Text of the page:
In the 19th and 20th century, a lot of information was systematically recorded in chronologically structured registers (minutes for example). In addition, jurisprudence and taxation led to the creation of particularly voluminous record series, in which documents were organised by topic (for example files of the foreigners’ police) Registers in particular were digitised, not only for their high research value, but also because they are access points to individual files.
- Minutes of the Council of Ministers
- Population statistics
- Registers of manufacturer’s and trade marks
- Minutes of the Film Rating Commission
- Photographs of the National Institute for Agronomy in Belgian Congo (INEAC/NILCO)
Minutes of the Council of Ministers (1918-1985)
The minutes of the Council of Ministers are a key source for research into the most diverse subjects such as the Royal Cuestion, the school dispute, the independence of Congo, the language border, etc. The original documents are bound per year and kept at the Chancellery of the Prime Minister. They account for a total of 60,000 pages. A dedicated search engine enables full-text keyword searches and filtering per period. Although the quality of the typewriting on carbon paper is not flawless, the full-text search provides many research possibilities.
In collaboration with the Chancellery of the Prime Minister.
Population statistics (1841-1976)
The ‘Mouvement de la Population’ (in Dutch ‘Loop van de bevolking’) forms a unique series of 717 registers and 23,000 tables of population statistics from the period 1841-1976 collected down to the municipal level. In the nineteenth century, Belgium was a pioneer country in population statistics. Indeed, nowhere else in Europe such old, homogeneous and detailed population statistics are to be found. For all Belgian municipalities, this source provides data from the civil status registers (birth, marriage, death); population registers (arrival at and departure from the municipality, previous place of residence, destination); registers of stillborns; register of death causes (as from 1851 in the wake of the cholera epidemic of the 1840s); registers of departure (1866) and arrival (1900); foreigners registers (as from 1933).
Registers of manufacturer’s and trade marks (1879- 1970)
In the course of the 19th century, increasing industrialisation and commercialisation led to more government regulation. In this context, the law of 1 April 1879 established a general framework for the registration of marks. Henceforth, marks had to be registered both at the local commercial court and the national administration before businesses could make exclusive use of marks. Through registration, exclusive rights regarding the use of particular marks for offered goods and services were granted.
The bulk of the archives of the Trade and Industry property/Manufacturer’s and Trade Marks Service of the Ministry of the Economy mostly contains illustrated minutes of trade mark registrations. As iconographic documents - initially often in Art Nouveau or Art Deco style - trade mark registrations form a source of choice for the history of advertisement in particular and of mind-sets in general. The 36 chronologically ordered registers of manufacturer’s and trade marks (1879- 1970) that provide access to the minutes are entirely digitised.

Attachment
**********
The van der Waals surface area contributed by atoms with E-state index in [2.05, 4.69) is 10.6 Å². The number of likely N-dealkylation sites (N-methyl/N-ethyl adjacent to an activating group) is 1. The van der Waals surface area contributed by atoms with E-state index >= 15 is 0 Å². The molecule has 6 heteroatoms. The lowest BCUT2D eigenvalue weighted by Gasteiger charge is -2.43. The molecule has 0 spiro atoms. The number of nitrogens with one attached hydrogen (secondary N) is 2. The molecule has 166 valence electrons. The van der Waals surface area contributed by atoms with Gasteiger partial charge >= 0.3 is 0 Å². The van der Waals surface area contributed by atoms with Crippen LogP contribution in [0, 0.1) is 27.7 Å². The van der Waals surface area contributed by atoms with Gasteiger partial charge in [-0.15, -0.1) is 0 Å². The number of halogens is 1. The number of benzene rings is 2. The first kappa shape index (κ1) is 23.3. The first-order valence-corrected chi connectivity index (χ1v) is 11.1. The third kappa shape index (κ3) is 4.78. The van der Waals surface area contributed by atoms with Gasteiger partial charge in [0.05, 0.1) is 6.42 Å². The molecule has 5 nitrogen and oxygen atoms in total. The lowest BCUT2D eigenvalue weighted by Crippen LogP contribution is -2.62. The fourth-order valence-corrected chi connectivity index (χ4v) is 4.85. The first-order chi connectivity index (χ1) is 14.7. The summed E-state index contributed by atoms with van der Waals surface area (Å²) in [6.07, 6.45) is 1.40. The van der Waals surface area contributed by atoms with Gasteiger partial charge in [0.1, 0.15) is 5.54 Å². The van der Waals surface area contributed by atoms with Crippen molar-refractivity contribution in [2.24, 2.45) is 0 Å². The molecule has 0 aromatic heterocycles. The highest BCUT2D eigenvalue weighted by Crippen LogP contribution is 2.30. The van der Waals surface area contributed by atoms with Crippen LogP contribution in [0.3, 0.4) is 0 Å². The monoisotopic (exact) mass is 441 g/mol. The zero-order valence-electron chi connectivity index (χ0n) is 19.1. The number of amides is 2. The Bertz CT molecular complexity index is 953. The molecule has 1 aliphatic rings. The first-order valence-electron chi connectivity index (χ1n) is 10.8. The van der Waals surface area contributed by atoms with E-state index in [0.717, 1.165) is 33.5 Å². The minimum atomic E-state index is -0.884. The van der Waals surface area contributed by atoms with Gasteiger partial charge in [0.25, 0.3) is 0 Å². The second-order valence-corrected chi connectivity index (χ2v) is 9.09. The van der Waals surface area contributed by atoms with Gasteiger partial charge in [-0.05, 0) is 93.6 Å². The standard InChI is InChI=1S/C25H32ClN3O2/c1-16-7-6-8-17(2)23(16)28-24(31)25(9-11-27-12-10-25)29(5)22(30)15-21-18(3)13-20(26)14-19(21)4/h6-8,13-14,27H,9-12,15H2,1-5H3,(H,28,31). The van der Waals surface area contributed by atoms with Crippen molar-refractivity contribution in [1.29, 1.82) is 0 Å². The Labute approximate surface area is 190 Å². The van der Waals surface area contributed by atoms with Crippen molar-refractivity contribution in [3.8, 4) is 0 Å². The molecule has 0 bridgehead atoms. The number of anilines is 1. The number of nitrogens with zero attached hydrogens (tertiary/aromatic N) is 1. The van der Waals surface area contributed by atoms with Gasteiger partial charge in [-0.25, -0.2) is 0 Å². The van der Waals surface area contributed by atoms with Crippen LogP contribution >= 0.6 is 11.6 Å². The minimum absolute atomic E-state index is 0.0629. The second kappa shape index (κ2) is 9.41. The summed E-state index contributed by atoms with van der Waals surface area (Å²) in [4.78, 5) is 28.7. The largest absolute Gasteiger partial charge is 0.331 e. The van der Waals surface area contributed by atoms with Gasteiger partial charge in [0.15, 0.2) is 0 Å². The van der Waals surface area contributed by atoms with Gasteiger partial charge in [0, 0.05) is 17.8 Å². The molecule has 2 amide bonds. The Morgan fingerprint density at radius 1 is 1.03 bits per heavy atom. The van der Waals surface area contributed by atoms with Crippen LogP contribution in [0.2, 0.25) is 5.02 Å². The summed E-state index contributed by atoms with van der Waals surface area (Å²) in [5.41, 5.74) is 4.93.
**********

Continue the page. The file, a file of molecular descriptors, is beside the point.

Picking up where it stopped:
Minutes of the Film Rating Commission (1921-1992)
In 1920, the debate between those in favour of ‘cinema’ and those who opposed it led to the Vandervelde law. Henceforth, the film industry could voluntarily submit films to a rating commission of the Ministry of Justice that would give one of the following ratings: children admitted (- 16 years), children not admitted, or children admitted provided that offending scenes are cut.
The archives of the Film Rating Commission gives deep insights into the manner in which violence/crime and sex/eroticism was perceived in the course of the twentieth century. When the commission began its work in 1922, its ratings were often very strict. In the following decades, appraisal of the influence of films on children became the centre of attention. In 1992, the final ‘cut’ was imposed. For over 70 years, cutting scenes in films had been considered as a normal practice. The series of minutes with the precise indication of the scenes to be cut (inventory nos. 85-121, 1921-1992) form a remarkable testimony of that time.
National Institute for Agronomy in Belgian Congo (INEAC/NILCO) (1933- 1962)
In the 1950s, INEAC/NILCO (1933-1962) developed into the flagship organisation of the colonial administration in Belgian Congo and Ruanda-Urundi. Unlike its predecessor, the Colony Plantations Administration (Régie des Plantations de la Colonie/Regie der Plantages van de Kolonie (REPCO), 1926-1933), this organisation was unequivocally of scientific nature. In addition to its research centre in Yangambi that earned international reputation, NILCO established research centres across the territory of Belgian Congo and Ruanda-Urundi, where various aspects of agriculture were studied. The independence of Congo in 1960 and of Ruanda-Urundi in 1962 brought a swift end to the expertise gathered thus far, which was at the service - according to the critics - of large-scale and export-oriented agriculture only.
The largest part of the archival fonds bears on the management and activities of the centres. The collections of photographs, glass negatives, maps and plans have all been digitised.